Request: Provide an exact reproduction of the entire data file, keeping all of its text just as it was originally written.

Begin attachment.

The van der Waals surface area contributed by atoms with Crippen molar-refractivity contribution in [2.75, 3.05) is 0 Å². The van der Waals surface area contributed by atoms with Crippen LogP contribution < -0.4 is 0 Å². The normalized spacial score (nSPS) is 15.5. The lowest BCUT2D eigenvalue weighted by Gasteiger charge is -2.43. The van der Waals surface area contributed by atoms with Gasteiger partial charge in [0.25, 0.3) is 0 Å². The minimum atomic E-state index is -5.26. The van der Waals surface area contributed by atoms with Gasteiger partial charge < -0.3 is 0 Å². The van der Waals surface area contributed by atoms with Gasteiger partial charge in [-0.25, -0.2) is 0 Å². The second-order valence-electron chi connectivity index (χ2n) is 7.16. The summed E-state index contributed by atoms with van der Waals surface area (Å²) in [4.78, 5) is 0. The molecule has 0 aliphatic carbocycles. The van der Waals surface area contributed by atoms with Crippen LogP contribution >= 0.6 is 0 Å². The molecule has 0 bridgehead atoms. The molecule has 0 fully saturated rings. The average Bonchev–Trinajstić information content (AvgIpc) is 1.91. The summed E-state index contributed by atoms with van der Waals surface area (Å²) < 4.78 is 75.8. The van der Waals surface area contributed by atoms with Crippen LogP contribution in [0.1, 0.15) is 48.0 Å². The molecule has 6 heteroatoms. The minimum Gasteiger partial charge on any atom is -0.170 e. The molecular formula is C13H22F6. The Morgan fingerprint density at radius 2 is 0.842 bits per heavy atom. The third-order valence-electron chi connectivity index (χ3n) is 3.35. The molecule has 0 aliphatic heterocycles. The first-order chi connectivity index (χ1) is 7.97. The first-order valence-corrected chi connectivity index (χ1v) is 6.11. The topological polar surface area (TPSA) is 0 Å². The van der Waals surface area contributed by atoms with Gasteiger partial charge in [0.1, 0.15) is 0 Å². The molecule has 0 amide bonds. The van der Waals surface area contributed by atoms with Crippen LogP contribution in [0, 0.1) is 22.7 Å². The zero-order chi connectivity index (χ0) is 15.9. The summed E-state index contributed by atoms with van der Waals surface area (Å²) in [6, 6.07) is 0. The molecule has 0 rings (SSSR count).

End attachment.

The van der Waals surface area contributed by atoms with Crippen molar-refractivity contribution in [2.75, 3.05) is 0 Å². The van der Waals surface area contributed by atoms with Crippen LogP contribution < -0.4 is 0 Å². The normalized spacial score (nSPS) is 15.5. The lowest BCUT2D eigenvalue weighted by Gasteiger charge is -2.43. The van der Waals surface area contributed by atoms with Gasteiger partial charge in [0.25, 0.3) is 0 Å². The minimum atomic E-state index is -5.26. The van der Waals surface area contributed by atoms with Gasteiger partial charge < -0.3 is 0 Å². The van der Waals surface area contributed by atoms with Gasteiger partial charge in [-0.25, -0.2) is 0 Å². The second-order valence-electron chi connectivity index (χ2n) is 7.16. The summed E-state index contributed by atoms with van der Waals surface area (Å²) in [4.78, 5) is 0. The molecule has 0 aliphatic carbocycles. The van der Waals surface area contributed by atoms with Crippen LogP contribution >= 0.6 is 0 Å². The molecule has 0 bridgehead atoms. The molecule has 0 fully saturated rings. The average Bonchev–Trinajstić information content (AvgIpc) is 1.91. The summed E-state index contributed by atoms with van der Waals surface area (Å²) < 4.78 is 75.8. The van der Waals surface area contributed by atoms with Crippen LogP contribution in [0.1, 0.15) is 48.0 Å². The molecule has 6 heteroatoms. The minimum Gasteiger partial charge on any atom is -0.170 e. The molecular formula is C13H22F6. The Morgan fingerprint density at radius 2 is 0.842 bits per heavy atom. The third-order valence-electron chi connectivity index (χ3n) is 3.35. The molecule has 0 aliphatic heterocycles. The first-order chi connectivity index (χ1) is 7.97. The first-order valence-corrected chi connectivity index (χ1v) is 6.11. The topological polar surface area (TPSA) is 0 Å². The van der Waals surface area contributed by atoms with Gasteiger partial charge in [0.1, 0.15) is 0 Å². The molecule has 0 amide bonds. The van der Waals surface area contributed by atoms with Crippen LogP contribution in [0, 0.1) is 22.7 Å². The zero-order chi connectivity index (χ0) is 15.9. The summed E-state index contributed by atoms with van der Waals surface area (Å²) in [6, 6.07) is 0. The molecule has 0 rings (SSSR count).